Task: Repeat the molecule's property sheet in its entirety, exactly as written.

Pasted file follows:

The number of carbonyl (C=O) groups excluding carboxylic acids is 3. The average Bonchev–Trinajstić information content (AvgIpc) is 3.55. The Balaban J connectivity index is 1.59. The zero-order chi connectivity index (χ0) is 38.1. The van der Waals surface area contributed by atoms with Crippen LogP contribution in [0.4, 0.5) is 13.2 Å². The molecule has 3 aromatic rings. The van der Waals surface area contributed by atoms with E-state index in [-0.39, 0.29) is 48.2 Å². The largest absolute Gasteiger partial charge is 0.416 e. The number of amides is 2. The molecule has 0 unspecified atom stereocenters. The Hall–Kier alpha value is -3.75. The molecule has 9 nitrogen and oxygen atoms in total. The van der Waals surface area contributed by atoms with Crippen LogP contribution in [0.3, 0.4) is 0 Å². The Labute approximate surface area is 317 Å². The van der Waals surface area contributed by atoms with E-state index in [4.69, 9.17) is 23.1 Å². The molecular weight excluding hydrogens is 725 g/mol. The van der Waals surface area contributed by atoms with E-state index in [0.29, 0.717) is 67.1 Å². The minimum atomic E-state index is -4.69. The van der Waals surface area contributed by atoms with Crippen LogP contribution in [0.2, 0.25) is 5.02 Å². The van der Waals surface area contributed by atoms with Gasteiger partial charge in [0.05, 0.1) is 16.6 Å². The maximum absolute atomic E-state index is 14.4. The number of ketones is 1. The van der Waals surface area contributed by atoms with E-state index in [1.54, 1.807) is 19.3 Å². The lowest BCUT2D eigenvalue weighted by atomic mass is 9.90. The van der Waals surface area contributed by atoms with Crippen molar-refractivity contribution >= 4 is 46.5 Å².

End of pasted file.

The number of carbonyl (C=O) groups excluding carboxylic acids is 3. The average Bonchev–Trinajstić information content (AvgIpc) is 3.55. The Balaban J connectivity index is 1.59. The zero-order chi connectivity index (χ0) is 38.1. The van der Waals surface area contributed by atoms with Crippen LogP contribution in [0.4, 0.5) is 13.2 Å². The molecule has 3 aromatic rings. The van der Waals surface area contributed by atoms with E-state index in [-0.39, 0.29) is 48.2 Å². The largest absolute Gasteiger partial charge is 0.416 e. The number of amides is 2. The molecule has 0 unspecified atom stereocenters. The Hall–Kier alpha value is -3.75. The molecule has 9 nitrogen and oxygen atoms in total. The van der Waals surface area contributed by atoms with Crippen LogP contribution in [0.3, 0.4) is 0 Å². The Labute approximate surface area is 317 Å². The van der Waals surface area contributed by atoms with E-state index in [4.69, 9.17) is 23.1 Å². The molecular weight excluding hydrogens is 725 g/mol. The van der Waals surface area contributed by atoms with E-state index in [0.29, 0.717) is 67.1 Å². The minimum atomic E-state index is -4.69. The van der Waals surface area contributed by atoms with Crippen LogP contribution in [0.2, 0.25) is 5.02 Å². The van der Waals surface area contributed by atoms with Gasteiger partial charge in [0.05, 0.1) is 16.6 Å². The maximum absolute atomic E-state index is 14.4. The number of ketones is 1. The van der Waals surface area contributed by atoms with E-state index in [1.54, 1.807) is 19.3 Å². The lowest BCUT2D eigenvalue weighted by atomic mass is 9.90. The van der Waals surface area contributed by atoms with Crippen molar-refractivity contribution >= 4 is 46.5 Å².